- Doctors have urged the government to extend rules making face coverings mandatory on public transport to more places where social distancing is difficult.
- People will have to wear masks on buses, trains, planes, trams, coaches and ferries in England from 15 June, following a government announcement yesterday .
- Dentists have warned there will be no return to "business as usual" for dentistry in England when practices can reopen from Monday, with some saying they lacked enough warning of openings and do not have the necessary protective kit.
- In Europe, The European Commission has called on all EU member states to reopen borders and allow passport-free travel inside the bloc by the end of June.
Fiji says it's free of coronavirusThe Pacific island of Fiji has declared itself free from coronavirus, after its last known infected patient was given the all-clear.
Prime Minister Frank Bainimarama said its success was a result of "answered prayers, hard work and affirmation of science".
Fiji has just cleared the last of our active #COVID19 patients.
And even with our testing numbers climbing by the day, it's now been 45 days since we recorded our last case. With no deaths, our recovery rate is 100%.
Answered prayers, hard work, and affirmation of science!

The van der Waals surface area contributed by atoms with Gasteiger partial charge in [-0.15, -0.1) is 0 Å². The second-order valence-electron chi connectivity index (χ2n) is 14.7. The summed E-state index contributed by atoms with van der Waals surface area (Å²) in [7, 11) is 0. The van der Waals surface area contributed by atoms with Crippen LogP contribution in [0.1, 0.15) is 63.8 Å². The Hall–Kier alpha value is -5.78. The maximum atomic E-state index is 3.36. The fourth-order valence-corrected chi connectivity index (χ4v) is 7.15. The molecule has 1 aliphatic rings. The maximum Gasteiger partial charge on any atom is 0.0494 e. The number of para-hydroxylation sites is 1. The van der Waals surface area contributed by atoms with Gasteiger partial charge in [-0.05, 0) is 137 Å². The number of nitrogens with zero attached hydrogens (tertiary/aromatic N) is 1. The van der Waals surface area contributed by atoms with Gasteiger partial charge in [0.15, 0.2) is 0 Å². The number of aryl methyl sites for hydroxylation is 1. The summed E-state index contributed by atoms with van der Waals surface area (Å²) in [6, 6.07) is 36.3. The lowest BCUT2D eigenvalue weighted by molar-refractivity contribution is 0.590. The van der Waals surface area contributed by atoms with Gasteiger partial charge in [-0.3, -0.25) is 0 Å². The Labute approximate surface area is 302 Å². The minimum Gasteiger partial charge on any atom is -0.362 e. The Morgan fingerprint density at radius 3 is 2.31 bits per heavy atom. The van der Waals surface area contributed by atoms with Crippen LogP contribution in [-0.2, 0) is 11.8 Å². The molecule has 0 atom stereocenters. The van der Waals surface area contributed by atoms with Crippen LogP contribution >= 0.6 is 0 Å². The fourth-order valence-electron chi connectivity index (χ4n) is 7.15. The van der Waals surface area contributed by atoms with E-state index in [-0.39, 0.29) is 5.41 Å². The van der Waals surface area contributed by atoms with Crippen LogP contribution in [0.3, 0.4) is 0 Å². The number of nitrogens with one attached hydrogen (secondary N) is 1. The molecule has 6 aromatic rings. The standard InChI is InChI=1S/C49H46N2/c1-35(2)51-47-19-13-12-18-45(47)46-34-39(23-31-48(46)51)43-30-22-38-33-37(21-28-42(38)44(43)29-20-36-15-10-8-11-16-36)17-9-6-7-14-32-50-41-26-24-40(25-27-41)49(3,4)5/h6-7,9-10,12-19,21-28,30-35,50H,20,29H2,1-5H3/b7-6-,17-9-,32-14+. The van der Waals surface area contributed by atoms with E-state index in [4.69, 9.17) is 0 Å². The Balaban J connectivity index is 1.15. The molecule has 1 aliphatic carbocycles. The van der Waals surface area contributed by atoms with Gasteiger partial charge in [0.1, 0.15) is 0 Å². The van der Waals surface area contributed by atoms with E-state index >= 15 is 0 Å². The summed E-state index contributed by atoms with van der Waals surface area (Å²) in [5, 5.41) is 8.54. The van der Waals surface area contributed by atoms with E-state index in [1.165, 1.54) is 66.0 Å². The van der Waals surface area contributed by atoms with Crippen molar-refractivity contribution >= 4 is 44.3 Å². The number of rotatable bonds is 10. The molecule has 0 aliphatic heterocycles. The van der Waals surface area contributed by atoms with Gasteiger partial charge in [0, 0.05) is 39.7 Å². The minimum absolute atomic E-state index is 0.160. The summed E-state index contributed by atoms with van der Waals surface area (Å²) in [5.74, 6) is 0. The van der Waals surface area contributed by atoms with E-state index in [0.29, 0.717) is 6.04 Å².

Fiji was among a handful of Pacific Islands struck by the virus. The first case was recorded there in mid-March, sparking panic across the nation.
The Pacific Islands were initially seen as among the world's most vulnerable to the disease due to their under-resourced health infrastructure system. But countries acted quickly to close their borders and shut down tourism - and many have remained successful in keeping the virus at bay.
What are the symptoms and how to protect yourselfAs many countries are easing restrictions, officials are warning that negligence can lead to a virus resurgence - and a second wave.
That means you should still be taking active measures to protect yourself - and to avoid infecting others should you be a silent spreader.
Here's a reminder of the symptoms, and what to do and not to do.